July 10, 2017 / 7:21 AM / 4 months ago

Daily Briefing: G20 after-effects

LONDON (Reuters) - European leaders are still chewing over the meaning of this weekend's G20 summit in Hamburg, long as it was on symbolism and personality dynamics and short on real policy shifts.

German Chancellor Angela Merkel takes part in a family photo along with French President Emmanuel Macron, U.S.President Donald Trump, Indonesia's President Joko Widodo, Mexico's President Enrique Pena Nieto, South African President Jacob Zuma, Argentina's President Mauricio Macri, Chinese President Xi Jinping, Russian President Vladimir Putin, Turkish President Recep Tayyip Erdogan, Brazilian President Michel Temer, South Korea's President Moon Jae-in, Italian Prime Minister Paolo Gentiloni, Canadian Prime Minister Justin Trudeau, India's Prime Minister Narendra Modi, Japanese Prime Minister Shinzo Abe, Australian Prime Minister Malcolm Turnbull, Britain's Prime Minister Theresa May, European Council President Donald Tusk, European Commission Jean-Claude Juncker, U.N. Secretary-general Antonio Guterres, Norway's Prime Minister Erna Solberg, Netherlands' Prime Minister Mark Rutte, Senegal's President Macky Sall, Singapore's Prime Minister Lee Hsien Loong, Spanish Prime Minister Mariano Rajoy, Vietnamese Prime Minister Nguyen Xuan Phuc, Saudi Arabia Minister of State Ibrahim Abdulaziz Al-Assaf, Economic Cooperation Organization (ECO) Secretary Jose Angel Gurria, World Trade Organization (WTO) Director Roberto Azevedo, International Monetary Fund (IMF) Managing Director Christine Lagarde, International Labour Organization (ILO) Director Guy Ryder, World Bank President Jim Yong Kim, Financial Stability Board (FSB) President Mark Carney and other leaders at the G20 leaders summit in Hamburg, Germany July 7, 2017. REUTERS/Ian Langsdon/Pool

Angela Merkel has become embroiled in a row back home with critics complaining that her choice of venue meant violent protests were all but inevitable; this has all but snuffed out any kudos she may have received for stage-managing what was otherwise a relatively successful meeting.

Ukraine is reassured that, despite the bonhomie between Donald Trump and Vladimir Putin, there was no suggestion that Washington is looking to cut a deal with Moscow over the future of Crimea and eastern Ukraine or lift sanctions on Russia. That sets the stage for a visit to Kiev today by NATO Secretary General Jens Stoltenberg that will shine a spotlight on Ukraine's albeit distant hopes of joining the alliance.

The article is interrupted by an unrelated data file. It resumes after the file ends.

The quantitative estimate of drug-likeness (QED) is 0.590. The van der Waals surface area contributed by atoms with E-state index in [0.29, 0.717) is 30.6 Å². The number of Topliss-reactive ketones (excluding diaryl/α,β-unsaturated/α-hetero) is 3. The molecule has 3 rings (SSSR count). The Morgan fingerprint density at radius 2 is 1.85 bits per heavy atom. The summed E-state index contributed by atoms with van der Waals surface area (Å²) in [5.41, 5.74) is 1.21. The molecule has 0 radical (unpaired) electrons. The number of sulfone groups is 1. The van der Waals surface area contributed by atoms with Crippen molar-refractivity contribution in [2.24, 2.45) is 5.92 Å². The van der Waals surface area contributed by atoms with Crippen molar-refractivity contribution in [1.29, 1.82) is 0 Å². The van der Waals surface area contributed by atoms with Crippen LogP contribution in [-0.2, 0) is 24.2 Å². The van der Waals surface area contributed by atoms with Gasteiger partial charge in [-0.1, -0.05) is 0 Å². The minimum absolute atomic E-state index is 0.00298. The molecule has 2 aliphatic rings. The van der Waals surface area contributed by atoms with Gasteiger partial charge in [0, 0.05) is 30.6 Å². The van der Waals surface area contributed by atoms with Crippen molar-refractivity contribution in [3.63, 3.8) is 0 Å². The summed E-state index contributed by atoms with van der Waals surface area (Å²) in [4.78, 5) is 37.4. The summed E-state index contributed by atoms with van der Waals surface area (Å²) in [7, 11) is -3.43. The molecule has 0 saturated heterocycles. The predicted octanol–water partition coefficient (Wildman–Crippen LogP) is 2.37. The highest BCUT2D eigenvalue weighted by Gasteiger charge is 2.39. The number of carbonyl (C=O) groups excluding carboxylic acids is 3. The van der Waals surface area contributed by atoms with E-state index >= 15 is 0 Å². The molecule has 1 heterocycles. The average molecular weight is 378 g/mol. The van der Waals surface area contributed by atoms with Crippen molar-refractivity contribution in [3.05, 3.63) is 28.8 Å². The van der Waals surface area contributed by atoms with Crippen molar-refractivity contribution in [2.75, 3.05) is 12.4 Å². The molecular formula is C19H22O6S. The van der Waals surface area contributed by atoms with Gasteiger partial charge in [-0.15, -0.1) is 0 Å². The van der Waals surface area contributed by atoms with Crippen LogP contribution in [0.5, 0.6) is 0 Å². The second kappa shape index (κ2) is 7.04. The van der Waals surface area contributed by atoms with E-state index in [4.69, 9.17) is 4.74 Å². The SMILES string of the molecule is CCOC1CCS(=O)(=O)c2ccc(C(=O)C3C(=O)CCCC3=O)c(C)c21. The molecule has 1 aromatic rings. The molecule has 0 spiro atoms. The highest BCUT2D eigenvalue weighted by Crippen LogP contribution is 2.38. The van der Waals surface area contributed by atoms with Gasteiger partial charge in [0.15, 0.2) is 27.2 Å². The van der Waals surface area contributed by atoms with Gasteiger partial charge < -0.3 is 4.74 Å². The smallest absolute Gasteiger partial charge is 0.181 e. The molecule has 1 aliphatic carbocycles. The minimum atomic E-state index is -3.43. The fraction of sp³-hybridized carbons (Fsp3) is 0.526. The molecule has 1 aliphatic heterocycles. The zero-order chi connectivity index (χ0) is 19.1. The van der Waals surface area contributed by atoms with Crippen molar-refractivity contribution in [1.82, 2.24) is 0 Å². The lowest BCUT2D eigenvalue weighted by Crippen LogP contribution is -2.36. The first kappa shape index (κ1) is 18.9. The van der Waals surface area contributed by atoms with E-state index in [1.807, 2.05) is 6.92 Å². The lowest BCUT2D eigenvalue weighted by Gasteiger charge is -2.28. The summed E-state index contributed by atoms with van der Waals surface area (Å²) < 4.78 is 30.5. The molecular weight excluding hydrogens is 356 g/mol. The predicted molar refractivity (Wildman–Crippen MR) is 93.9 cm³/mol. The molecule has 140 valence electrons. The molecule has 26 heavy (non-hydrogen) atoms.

Britain's Theresa May will meanwhile be able to make much out of Trump's promise to strike an early trade deal with the UK after it leaves the EU - just as new data emerge today showing major companies have curtailed their investment plans and consumers have spent less on their credit cards.

The German economy in contrast continues to show signs of rude health, this time with a greater-than-expected 1.4 percent rise in exports for May, outpacing growth in imports to widen the trade surplus further.

In Paris, it is down to business for Emmanuel Macron's government as it launches the debate in parliament over a sensitive labour law reform bill.


World stock markets are continuing to feed off a pretty benign environment of reasonably healthy global growth with insufficient capacity constraints yet to feed either significant wage, retail or even energy price inflation.

Friday’s June U.S. employment report underlined that yet again with above forecast payroll gains with little pickup in average earnings – all of which led to a brisk rally for Wall St stocks that has buoyed all boats in Asia and Europe as the new week gets underway and the Q2 earnings season comes into view, starting in earnest with the big U.S. financials on Friday.

The economic data drumbeat on Monday continued to paint an upbeat picture, with German exports and imports up more than expected in May and yet another data point defying fears of 2017 hit to world trade, led by a protectionist U.S. administration. And the weekend G20 summit in Hamburg had little fresh to offer markets on that score one way or the other.

Chinese consumer price inflation for June came in at an expected and subdued 1.5 percent.

The Bank of Japan offered its most optimistic view of the country’s regional economies in 12 years, meantime, even though there was a big miss registered from May nationwide machinery orders.

Overall, the rebound in economic activity relative to consensus expectations continues, with Citi’s economic surprise index for the G10 leading economies at its highest in month even if still in negative territory overall.

Fears of synchronised monetary tightening from the world’s big central banks, which have jarred global bond markets over the past couple of weeks, remain given an assumption policymakers fearful of financial stability issues will not wait for inflation to kick in before removing extraordinary stimulus measures. This week’s big set piece in that regard is Federal Reserve chair Janet Yellen’s semi-annual testimony to Congress on Wednesday.

Asia bourses were buoyant early Monday, with dollar/yen’s gains helping the Nikkei225 outperform with a rise of 0.76 percent.

The Bank of Japan’s renewed commitment to capping the rise in 10-year government bond yields is keeping the yen under pressure as bond yields elsewhere in the developed world rise.

European stocks are expected to open about 0.6 percent higher. Euro/dollar was hovering just shy of $1.14. Ten-year Treasury yields are off slightly about 2.3840 percent, with the 2-to-10-year yield curve steepening to just under 100bp – its highest since mid-May. German 10-year bund yields were down a little from Friday’s 18-month peaks. Brent crude remains subdued below $47, tough up from Friday’s lows.

Editing by Andrew Heavens

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